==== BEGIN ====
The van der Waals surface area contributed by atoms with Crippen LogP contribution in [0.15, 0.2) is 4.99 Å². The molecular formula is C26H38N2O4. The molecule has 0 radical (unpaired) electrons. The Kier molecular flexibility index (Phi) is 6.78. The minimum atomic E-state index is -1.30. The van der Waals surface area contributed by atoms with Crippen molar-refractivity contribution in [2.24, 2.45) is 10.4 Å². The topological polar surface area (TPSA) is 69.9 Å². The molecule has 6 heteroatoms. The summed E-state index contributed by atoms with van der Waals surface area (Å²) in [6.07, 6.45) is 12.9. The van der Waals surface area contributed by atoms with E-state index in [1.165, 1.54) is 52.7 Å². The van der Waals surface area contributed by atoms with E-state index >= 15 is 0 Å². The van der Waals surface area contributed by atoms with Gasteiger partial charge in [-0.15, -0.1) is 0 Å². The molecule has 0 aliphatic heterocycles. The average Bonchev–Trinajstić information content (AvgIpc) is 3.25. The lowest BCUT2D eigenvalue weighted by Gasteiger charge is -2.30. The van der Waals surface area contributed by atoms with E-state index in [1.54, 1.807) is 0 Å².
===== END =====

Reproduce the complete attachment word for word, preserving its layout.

The van der Waals surface area contributed by atoms with Crippen LogP contribution in [0.15, 0.2) is 4.99 Å². The molecular formula is C26H38N2O4. The molecule has 0 radical (unpaired) electrons. The Kier molecular flexibility index (Phi) is 6.78. The minimum atomic E-state index is -1.30. The van der Waals surface area contributed by atoms with Crippen molar-refractivity contribution in [2.24, 2.45) is 10.4 Å². The topological polar surface area (TPSA) is 69.9 Å². The molecule has 6 heteroatoms. The summed E-state index contributed by atoms with van der Waals surface area (Å²) in [6.07, 6.45) is 12.9. The van der Waals surface area contributed by atoms with E-state index in [1.165, 1.54) is 52.7 Å². The van der Waals surface area contributed by atoms with E-state index >= 15 is 0 Å². The van der Waals surface area contributed by atoms with Gasteiger partial charge in [-0.15, -0.1) is 0 Å². The molecule has 0 aliphatic heterocycles. The average Bonchev–Trinajstić information content (AvgIpc) is 3.25. The lowest BCUT2D eigenvalue weighted by Gasteiger charge is -2.30. The van der Waals surface area contributed by atoms with E-state index in [1.54, 1.807) is 0 Å².